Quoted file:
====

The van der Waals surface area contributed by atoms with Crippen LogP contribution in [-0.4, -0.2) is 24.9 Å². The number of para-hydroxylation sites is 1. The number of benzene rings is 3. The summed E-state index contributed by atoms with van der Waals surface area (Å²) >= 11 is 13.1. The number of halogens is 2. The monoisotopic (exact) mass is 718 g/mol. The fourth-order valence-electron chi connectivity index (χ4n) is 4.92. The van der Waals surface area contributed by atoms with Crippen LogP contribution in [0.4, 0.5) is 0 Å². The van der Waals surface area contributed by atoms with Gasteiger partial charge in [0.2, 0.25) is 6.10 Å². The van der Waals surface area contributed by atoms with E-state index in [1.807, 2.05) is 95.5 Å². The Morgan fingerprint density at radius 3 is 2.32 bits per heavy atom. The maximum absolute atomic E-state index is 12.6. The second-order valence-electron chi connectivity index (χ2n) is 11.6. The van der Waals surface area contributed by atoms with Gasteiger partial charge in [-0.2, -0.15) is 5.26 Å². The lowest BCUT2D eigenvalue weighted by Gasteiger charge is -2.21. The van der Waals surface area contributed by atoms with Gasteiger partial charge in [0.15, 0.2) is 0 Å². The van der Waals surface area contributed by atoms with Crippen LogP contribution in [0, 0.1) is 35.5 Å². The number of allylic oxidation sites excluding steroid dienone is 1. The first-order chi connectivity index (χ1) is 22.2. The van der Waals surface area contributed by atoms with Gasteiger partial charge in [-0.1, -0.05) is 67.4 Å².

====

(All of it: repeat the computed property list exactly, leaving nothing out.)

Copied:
The van der Waals surface area contributed by atoms with Crippen LogP contribution in [-0.4, -0.2) is 24.9 Å². The number of para-hydroxylation sites is 1. The number of benzene rings is 3. The summed E-state index contributed by atoms with van der Waals surface area (Å²) >= 11 is 13.1. The number of halogens is 2. The monoisotopic (exact) mass is 718 g/mol. The fourth-order valence-electron chi connectivity index (χ4n) is 4.92. The van der Waals surface area contributed by atoms with Crippen LogP contribution in [0.4, 0.5) is 0 Å². The van der Waals surface area contributed by atoms with Gasteiger partial charge in [0.2, 0.25) is 6.10 Å². The van der Waals surface area contributed by atoms with E-state index in [1.807, 2.05) is 95.5 Å². The Morgan fingerprint density at radius 3 is 2.32 bits per heavy atom. The maximum absolute atomic E-state index is 12.6. The second-order valence-electron chi connectivity index (χ2n) is 11.6. The van der Waals surface area contributed by atoms with Gasteiger partial charge in [-0.2, -0.15) is 5.26 Å². The lowest BCUT2D eigenvalue weighted by Gasteiger charge is -2.21. The van der Waals surface area contributed by atoms with Gasteiger partial charge in [0.15, 0.2) is 0 Å². The van der Waals surface area contributed by atoms with Crippen LogP contribution in [0, 0.1) is 35.5 Å². The number of allylic oxidation sites excluding steroid dienone is 1. The first-order chi connectivity index (χ1) is 22.2. The van der Waals surface area contributed by atoms with Gasteiger partial charge in [-0.1, -0.05) is 67.4 Å².